Oxygen in fresh air is used to 'burn' the bird's fuel, which is the food it has broken down. This 'fuel' is used for bodily functions, such as keeping warm and powering the muscles for the bird's range of activities including flight. Flight is extremely demanding in terms of energy use. As a result, birds have evolved an elaborate breathing system which ensures oxygen is taken up at the elevated rates needed to support such levels of activity. The waste products of this activity are mainly carbon dioxide and water, and these are eliminated as the bird exhales with the same speed at which oxygen is used. In terms of effort, the difference between a bird walking and then flying is a bit like the difference between a car trundling around in first gear and then being driven at high speed in top gear.

In addition to their lungs, which are similar to ours, birds have a system of air-sacs throughout their bodies. By shunting air around these air-sacs at high speed, birds can deliver a constant supply of fresh air to the lungs. The air travels over the lungs in the same direction all the time, rather than just being sucked in and blown out as with our breathing. These refinements mean a bird's breathing abilities are 25 per cent more efficient than ours.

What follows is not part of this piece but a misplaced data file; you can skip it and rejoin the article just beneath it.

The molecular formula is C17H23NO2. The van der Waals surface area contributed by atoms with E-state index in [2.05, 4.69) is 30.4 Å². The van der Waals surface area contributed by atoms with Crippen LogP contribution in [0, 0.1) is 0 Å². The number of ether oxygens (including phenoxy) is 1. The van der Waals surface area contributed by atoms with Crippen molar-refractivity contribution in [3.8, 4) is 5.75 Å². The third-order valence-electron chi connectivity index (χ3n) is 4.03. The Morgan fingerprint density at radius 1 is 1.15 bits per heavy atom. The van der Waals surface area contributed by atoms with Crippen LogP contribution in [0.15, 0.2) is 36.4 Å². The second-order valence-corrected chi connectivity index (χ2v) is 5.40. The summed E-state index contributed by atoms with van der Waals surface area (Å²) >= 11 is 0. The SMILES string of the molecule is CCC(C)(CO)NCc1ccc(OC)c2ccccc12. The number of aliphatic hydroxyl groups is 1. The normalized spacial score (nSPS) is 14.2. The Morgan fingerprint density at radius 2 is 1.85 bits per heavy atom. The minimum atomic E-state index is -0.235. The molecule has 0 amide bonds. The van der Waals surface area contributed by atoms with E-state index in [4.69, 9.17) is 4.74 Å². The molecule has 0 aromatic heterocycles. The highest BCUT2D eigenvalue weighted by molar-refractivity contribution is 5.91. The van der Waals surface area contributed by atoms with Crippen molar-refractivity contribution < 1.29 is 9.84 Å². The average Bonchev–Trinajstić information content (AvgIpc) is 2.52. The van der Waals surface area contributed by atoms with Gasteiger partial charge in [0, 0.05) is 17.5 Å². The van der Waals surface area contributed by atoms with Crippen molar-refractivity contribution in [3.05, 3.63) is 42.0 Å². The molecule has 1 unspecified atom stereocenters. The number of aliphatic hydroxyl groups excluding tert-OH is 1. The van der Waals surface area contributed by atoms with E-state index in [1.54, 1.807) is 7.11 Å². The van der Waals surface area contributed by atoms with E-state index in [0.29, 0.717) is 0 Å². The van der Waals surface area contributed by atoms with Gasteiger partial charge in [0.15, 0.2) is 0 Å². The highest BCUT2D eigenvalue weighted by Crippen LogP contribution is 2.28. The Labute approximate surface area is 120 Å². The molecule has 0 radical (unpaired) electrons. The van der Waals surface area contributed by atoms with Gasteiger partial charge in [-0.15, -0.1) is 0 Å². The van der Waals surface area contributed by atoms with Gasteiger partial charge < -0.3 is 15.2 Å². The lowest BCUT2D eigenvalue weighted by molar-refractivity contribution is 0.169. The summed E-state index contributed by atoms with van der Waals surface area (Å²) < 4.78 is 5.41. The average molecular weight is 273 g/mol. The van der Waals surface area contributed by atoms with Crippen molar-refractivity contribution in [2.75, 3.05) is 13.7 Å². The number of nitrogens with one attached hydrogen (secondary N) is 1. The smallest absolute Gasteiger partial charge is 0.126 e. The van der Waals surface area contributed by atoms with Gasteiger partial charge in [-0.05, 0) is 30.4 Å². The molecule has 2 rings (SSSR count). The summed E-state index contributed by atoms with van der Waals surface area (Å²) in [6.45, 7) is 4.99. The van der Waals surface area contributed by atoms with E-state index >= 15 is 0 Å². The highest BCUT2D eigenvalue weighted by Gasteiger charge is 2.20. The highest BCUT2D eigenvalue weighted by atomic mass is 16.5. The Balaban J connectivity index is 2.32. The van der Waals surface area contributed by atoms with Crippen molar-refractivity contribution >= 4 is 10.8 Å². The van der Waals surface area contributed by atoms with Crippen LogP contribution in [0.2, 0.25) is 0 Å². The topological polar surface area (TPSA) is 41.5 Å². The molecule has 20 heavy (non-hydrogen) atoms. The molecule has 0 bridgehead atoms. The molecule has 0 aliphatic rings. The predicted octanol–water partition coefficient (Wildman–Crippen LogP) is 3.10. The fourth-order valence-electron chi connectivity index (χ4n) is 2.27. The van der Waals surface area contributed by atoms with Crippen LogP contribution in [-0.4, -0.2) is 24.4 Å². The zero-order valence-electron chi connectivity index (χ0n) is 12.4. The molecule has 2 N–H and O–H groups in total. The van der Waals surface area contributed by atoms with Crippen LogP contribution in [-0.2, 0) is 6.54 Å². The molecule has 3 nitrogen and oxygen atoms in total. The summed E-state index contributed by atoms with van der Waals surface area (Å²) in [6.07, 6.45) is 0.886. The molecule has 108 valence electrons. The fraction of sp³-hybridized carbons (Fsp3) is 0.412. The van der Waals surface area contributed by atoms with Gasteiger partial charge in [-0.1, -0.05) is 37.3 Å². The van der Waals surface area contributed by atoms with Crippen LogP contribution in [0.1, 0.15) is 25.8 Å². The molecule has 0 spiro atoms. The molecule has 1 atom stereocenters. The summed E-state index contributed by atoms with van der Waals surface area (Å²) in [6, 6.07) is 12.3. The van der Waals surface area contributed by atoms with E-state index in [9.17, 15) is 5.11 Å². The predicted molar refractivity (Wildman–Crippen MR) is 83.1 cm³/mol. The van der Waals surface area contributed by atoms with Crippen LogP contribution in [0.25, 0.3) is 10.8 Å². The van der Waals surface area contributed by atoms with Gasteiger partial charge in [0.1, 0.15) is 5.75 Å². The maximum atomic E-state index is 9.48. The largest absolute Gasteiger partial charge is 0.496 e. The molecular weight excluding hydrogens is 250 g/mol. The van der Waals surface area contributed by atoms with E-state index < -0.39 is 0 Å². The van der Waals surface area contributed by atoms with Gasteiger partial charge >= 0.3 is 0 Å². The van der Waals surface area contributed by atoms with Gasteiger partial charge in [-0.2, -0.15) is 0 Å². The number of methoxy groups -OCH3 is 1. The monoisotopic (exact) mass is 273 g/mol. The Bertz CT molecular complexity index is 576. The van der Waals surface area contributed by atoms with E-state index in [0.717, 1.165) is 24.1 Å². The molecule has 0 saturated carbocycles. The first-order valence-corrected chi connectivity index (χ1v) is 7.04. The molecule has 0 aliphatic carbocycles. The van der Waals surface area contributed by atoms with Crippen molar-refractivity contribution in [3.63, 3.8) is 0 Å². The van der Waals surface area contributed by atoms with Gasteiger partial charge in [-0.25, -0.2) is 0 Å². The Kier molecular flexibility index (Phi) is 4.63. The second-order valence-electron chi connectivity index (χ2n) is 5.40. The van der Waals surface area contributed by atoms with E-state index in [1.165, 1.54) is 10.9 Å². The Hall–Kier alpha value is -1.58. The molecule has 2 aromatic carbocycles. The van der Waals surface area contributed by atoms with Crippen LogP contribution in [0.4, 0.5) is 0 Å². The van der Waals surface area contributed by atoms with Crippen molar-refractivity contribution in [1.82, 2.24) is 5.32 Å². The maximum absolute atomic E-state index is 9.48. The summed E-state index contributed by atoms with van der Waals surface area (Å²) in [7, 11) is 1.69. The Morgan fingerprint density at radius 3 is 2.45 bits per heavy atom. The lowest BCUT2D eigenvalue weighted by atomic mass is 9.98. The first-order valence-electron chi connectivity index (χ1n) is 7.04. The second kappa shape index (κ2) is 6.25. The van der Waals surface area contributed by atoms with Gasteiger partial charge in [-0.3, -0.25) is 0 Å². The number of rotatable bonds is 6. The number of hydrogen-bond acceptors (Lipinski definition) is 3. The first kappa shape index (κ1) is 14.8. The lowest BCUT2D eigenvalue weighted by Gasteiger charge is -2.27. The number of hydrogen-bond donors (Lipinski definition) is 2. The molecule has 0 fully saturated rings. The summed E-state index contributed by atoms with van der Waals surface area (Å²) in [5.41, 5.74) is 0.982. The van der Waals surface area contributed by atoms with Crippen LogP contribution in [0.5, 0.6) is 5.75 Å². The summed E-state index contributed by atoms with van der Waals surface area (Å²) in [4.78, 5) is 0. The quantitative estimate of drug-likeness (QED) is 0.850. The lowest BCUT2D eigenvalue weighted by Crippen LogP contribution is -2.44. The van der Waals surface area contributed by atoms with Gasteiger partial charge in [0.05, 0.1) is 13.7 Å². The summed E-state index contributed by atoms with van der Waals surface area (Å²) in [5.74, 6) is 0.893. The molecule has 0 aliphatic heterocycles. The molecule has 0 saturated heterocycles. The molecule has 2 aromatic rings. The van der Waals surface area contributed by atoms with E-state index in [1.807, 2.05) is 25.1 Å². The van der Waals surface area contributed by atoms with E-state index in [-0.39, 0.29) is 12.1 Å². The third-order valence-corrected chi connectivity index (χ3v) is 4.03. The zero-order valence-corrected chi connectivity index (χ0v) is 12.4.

Parrots have a four-chambered heart similar to ours and the bird's blood circulatory system works at a high-speed level to match its highspeed breathing. Even while at rest a parrot's heart beats at about 140 times per minute; more than twice the rate of a human heart. When flying, this increases to around 900 beats per minute and this is quite normal for parrots. A grey's normal blood temperature is 40-41 °C (104-106°F) - much higher than is found in humans. All these adaptations allow a parrot's body to operate at a much higher rate than is found in mammals of a similar size and this is needed to ensure the birds can fly well without becoming exhausted.

A resting or walking grey uses little energy
compared to that used in flight. The initial take-off
and upward flight demand a sudden surge in energy.

Greys can make very rapid changes to
their heart rate. The heart can beat more than
six times faster than its resting rate
within a few seconds.

A grey's lungs are quite small considering the size of the bird.
However, their efficiency is greatly improved by the air-sac breathing system which is unique to birds.
Some of the main air sacs of a parrot are shown above. Unlike mammals,
when a bird's breathing system is relaxed, air rushes in.
The bird has to force air out by actively constricting its chest cavity.
On relaxing the chest, more fresh air enters immediately.

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